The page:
Two lizards are discussing the lockdown. “In a fucked up way, I’m loving this,” says one. The other replies: “That is a quarantine week one thing to say.” The pair gazes on as various fauna play instruments from the isolation of their windows, fire escapes, and rooftops while the sun sets over New York. The lizards start to shimmy.
Amid all the online chatter and digital content percolating in the past six weeks, artist Meriem Bennani and filmmaker Orian Barki have bubbled to the top with their languid pair of locked-down artist-reptiles who cruise around Brooklyn, grooving to balcony-based musicians or lazing in bed on Zoom, just trying to exist in this extraordinary time, much like the rest of us. The two creators were not quite expecting their micro-series, plainly called , to go totally viral.
“We are spending a lot of the confinement together, but we wanted to do something outside of our worlds,” says Bennani, speaking on the phone from her home in Brooklyn. “It’s kind of like playing, which we both have space for now because things are slower, because things are less goal-oriented.”
The diaristic collaboration between Barki and Bennani began mid-March as a response to the pandemic. Each episode—there are four, and more to come—digests the mood of the week, be it is the onset of new feelings or self-care goals, or Dr. Fauci, embodied as a snake, urging caution. It isn’t hard to identify with the small reptiles, who are deeply concerned, somewhat ill-informed, and paralyzed in the face of cataclysmic social shifts.
The lizards’ tone is breezy, but the series is also empathetic to the pandemic’s heart-wrenching nuances. The most recent episode sees the lizards visit a feline health care worker (personified by their friend Cady Chaplin, who is a nurse at Lenox Hill Hospital). The discussion is casual but somber. The cat says she had to hold the phone to a patient’s ear so he could receive a call from his wife: “All she could do is listen, probably to the ventilator,” the cat recalls. It’s a searing image.
A moment later, she adds, “this pandemic has made me way cooler than I really am.”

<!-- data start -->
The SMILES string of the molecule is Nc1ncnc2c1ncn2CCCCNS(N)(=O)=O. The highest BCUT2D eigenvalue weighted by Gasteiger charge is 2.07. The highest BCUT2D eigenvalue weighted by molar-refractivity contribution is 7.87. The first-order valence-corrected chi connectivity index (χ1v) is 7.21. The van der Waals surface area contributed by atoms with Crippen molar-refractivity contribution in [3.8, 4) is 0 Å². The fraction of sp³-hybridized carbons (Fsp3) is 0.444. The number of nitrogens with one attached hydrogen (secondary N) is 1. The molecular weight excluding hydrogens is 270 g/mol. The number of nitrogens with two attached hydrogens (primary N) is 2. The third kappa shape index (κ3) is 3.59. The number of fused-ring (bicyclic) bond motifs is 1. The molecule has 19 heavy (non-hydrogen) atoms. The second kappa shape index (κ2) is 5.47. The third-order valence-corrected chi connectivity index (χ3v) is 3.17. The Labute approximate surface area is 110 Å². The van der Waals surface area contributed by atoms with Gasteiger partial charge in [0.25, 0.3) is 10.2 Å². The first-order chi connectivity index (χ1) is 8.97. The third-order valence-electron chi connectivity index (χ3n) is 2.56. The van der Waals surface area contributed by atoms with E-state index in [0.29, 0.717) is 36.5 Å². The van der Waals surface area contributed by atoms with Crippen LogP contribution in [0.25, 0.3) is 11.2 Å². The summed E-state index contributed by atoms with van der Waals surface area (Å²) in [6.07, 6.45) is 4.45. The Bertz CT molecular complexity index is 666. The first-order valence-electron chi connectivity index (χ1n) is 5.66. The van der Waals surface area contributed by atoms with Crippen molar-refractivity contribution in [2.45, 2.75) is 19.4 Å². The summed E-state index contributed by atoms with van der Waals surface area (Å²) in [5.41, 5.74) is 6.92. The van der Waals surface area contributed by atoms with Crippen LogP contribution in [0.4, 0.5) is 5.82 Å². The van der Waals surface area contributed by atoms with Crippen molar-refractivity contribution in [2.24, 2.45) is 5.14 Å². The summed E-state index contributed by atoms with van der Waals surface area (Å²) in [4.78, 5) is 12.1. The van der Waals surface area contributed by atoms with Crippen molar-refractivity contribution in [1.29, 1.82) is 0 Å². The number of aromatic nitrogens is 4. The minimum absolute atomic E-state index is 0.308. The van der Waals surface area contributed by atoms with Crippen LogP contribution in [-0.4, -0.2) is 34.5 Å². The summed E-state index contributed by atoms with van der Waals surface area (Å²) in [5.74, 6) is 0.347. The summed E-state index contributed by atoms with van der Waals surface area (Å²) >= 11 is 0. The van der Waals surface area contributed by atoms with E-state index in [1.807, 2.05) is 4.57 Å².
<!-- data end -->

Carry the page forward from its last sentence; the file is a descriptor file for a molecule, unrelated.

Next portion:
The 3D-renderings of animals are set against real footage, while the micro-plots in each episode blend fact and fiction. They echo the rumor mills of social media, where the reality of the pandemic exists for many solely in the form of media reports.
“It is factually a bit crazy that this virus has taken over the whole world,” Bennani tells me. “When you are, unlike essential workers, in confinement, you have to make up for the lack of information and direct contact with the reality of this virus. We are all imagining a lot of things, and everything is being narrated to us. We then have to decide whether to believe it or not and make up what is in-between.”
Constructing New Narratives
Life under lockdown did not require much of a shift for Bennani. Her Brooklyn apartment already doubles as her studio, where she doodles prototypes for her cartoonish sculptures (which look a bit like fair rides), records and edits her speculative documentary films, and updates her crafty social media posts, which function as her scratchpad.
While is a joint project with Barki, the video series exemplifies Bennani’s typical way of being both humorous, sympathetic, and forthright. Her acclaimed 2018 video installation —featuring a cast of her family and friends living on an island of diasporic immigrants who failed to teleport to America—cemented her status as a leading voice of a millennial generation of time-based artists. Her video art is funny without being ironic, and she has a knack for making incisive commentary about our present and near future.
Before, all of Bennani’s films were made in Morocco, her birthplace. When her family members appear, they ad lib most of the script. That decision gives the artist’s work a distinctly documentary-like feeling, despite the surreal events often happening.
“The process of my work starts off like the making of a documentary, but then I construct a narrative afterward,” she says. “This is what happens in documentaries anyways, I am just transparent about it and I don’t try to make it look realistic like documentary filmmakers do.”
Animals, including a fly, donkey, and crocodile, have stood in as narrators to guide the plots. (She tends to pick rather unglorious creatures.) They are disarming, as are her installations, which often invite you to peer into balloon-like binoculars or sit on small glowing stools. For the 2019 Whitney Biennial, Bennani had made several sculptures that you sit in or peer into to watch videos. One featured a fabricated reality TV show about teenagers in Rabat.
For now, a lot of Bennani’s upcoming projects feel tentative. This summer, she’s among the commissioned artists to make a new work for the international terminal of LAX airport. The video is still in the works, but the plan is that it will be voice-activated by the airport’s public service announcements.
It also may be some time before she can get back to her preferred filmic backdrops in North Africa, not to mention her family and friends there. If we’re lucky, Barki and Bennani’s lizards will stride through the meantime with us, cataloguing this strange new reality with empathy and direly needed jokes.
And perhaps there will be another installment of , which, it turns out is actually one part of a trilogy. The second chapter has long been set to take place in a digital space through completely remote, on-screen interactions.
“Maybe now is the perfect time to shoot it,” she says. “I would not consciously root it in coronavirus, but boundaries between nations and people feels very real right now. We have to redefine and reshape tenderness and care in digital ways.”